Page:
© 2014 Pearson Education, Inc. Weight-Loss Program Design (cont.) Focus on Behavior Modification Make personal commitment to losing weight Develop healthy low-calorie eating habits Avoid social settings where you might overeat Exercise every day Reward yourself with non-food rewards Think positively Complete Lab 9.5: What Triggers Your Eating?

Overeating: Social and Environmental Factors:

© 2014 Pearson Education, Inc. Overeating: Social and Environmental Factors

Exercise and Diet Programs to Gain Weight:

© 2014 Pearson Education, Inc. Exercise and Diet Programs to Gain Weight Increase muscle mass rather than fat mass Rigorous weight training is key to healthy weight gain Combine exercise with proper nutrition Create a positive energy balance (take in more calories than you expend) Weight Training energy and caloric expenditures ~2500 calories synthesize 1 lb of muscle 400 calories must be protein 0.25 lbs muscle can be gained per week Increase daily calories by ~90 calories

Lifetime Weight Management:

© 2014 Pearson Education, Inc. Lifetime Weight Management Weight loss and management are not short-term events Tips for lifetime weight management Cultivate a positive attitude Exercise regularly Avoid fad diets Commit to maintaining your desired body composition Prepare for occasional setbacks Get support from family and friends

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© 2014 Pearson Education, Inc.

Extreme Measures for Weight Loss:

© 2014 Pearson Education, Inc. Extreme Measures for Weight Loss Some extremely obese people may need more than behavioral changes to lose weight, including Surgery - two main types Restrictive procedures (gastric band) Malabsorptive procedures (bypass intestine) Surgery is considered a last resort for serious cases Prescription Medications Orlistat/Xenical Meridia Long-term safety and effectiveness have not been established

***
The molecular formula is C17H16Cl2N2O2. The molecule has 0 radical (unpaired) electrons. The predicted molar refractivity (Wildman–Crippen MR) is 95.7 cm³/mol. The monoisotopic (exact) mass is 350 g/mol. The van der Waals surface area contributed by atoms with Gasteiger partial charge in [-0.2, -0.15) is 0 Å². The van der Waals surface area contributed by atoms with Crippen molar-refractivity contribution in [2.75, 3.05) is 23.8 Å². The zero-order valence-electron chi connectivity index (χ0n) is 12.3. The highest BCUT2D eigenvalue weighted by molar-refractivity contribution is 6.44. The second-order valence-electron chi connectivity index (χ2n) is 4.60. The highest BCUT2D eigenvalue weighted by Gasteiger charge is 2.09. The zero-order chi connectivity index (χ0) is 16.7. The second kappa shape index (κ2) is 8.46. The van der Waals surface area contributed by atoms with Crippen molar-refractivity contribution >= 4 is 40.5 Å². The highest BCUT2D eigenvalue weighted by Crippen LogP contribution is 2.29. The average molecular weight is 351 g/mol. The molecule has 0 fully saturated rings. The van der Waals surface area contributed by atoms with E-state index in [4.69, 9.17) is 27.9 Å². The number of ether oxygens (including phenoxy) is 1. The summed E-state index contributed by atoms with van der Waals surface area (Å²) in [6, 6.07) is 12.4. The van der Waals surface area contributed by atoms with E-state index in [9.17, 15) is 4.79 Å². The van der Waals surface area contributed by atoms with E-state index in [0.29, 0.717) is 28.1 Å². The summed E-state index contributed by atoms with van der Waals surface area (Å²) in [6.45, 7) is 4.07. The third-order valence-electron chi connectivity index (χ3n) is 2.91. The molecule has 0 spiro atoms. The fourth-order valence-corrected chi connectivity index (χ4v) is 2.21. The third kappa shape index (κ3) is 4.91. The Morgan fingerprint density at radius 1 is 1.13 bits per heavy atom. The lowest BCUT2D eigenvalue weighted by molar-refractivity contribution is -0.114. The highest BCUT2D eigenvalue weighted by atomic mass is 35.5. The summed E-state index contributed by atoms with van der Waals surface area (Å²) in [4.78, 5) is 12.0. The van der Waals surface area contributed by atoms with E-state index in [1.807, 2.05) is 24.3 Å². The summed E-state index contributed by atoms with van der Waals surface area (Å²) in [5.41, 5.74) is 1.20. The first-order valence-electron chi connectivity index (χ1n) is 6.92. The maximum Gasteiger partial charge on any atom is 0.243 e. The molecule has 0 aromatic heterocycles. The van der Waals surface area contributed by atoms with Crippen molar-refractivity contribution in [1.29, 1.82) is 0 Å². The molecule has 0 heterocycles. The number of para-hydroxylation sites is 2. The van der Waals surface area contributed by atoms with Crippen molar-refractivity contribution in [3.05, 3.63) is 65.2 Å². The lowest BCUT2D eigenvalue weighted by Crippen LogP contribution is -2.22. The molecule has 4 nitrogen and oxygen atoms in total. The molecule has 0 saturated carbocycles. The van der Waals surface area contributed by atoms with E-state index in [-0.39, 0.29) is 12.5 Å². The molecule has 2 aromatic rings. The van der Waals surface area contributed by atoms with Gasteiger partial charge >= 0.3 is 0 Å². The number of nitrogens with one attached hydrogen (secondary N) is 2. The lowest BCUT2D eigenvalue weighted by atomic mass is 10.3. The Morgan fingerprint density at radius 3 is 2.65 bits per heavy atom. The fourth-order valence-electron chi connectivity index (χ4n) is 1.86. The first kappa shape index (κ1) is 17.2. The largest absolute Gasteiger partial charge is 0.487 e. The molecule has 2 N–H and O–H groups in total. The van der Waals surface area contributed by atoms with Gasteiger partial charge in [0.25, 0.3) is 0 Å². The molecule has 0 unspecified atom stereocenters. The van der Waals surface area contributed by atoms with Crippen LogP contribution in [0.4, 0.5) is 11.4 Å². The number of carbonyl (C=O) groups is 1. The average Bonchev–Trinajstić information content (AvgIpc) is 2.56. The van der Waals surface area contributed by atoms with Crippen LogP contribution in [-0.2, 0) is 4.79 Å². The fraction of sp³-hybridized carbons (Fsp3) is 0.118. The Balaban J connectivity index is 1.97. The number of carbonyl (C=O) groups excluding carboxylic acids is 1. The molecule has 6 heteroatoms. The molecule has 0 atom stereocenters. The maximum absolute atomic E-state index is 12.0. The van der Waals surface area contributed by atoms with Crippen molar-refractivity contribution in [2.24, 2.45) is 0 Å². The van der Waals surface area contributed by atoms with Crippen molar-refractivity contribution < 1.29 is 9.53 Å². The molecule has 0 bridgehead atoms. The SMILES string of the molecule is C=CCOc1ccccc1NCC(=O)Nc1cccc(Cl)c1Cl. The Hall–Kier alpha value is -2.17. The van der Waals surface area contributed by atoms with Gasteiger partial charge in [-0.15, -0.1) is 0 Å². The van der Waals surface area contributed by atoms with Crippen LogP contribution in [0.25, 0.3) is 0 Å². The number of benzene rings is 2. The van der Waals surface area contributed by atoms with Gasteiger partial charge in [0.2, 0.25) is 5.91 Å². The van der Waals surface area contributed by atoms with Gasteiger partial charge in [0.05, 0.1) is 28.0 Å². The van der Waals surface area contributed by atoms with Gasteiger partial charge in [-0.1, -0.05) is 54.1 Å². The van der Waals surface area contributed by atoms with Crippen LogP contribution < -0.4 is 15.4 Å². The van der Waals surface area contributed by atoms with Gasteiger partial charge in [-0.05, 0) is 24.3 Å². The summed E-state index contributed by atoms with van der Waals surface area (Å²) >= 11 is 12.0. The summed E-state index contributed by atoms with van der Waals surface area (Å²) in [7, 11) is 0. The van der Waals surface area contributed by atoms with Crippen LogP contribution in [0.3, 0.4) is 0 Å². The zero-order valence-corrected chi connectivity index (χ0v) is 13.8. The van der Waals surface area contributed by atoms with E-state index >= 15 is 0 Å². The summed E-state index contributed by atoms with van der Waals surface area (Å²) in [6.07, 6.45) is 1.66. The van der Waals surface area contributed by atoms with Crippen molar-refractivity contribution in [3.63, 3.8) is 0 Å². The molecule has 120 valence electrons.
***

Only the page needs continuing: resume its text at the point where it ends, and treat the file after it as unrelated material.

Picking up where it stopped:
Disordered Eating:

© 2014 Pearson Education, Inc. Disordered Eating Social pressure to be thin leads to unhealthy/dangerous eating behavior Anorexia Nervosa Severely limiting calorie intake to point of starvation Both men and women; highest rates among adolescent girls Starvation, excessive exercise, and laxatives Bulimia Nervosa Cycles of binging and purging Frequent vomiting = esophageal, tooth, and stomach damage Sufferers may have normal weight/look "normal" Binge Eating Disorder Binging without purging Compulsive eating Sufferers often gain weight Complete Lab 9.4: Assessing Body Image

Summary:

© 2014 Pearson Education, Inc. Summary Weight management includes genetic, dietary, and lifestyle factors Energy balance is achieved when the calories you take in equal the calories you expend Total daily energy expenditure = resting metabolic rate + exercise metabolic rate A safe rate of weight loss is 1–2 lbs per week The four basic components of weight management are setting realistic goals, assessing and modifying dietary habits, planning physical activity, and modifying behaviors

Summary (cont.):

© 2014 Pearson Education, Inc. Summary (cont.) Weight-loss goals should include both short- and long-term goals When trying to gain weight, you should gain muscle mass rather than fat Strength training and positive energy balance are needed to gain muscle mass Serious eating disorders that require professional treatment include anorexia nervosa, bulimia nervosa, and binge eating disorder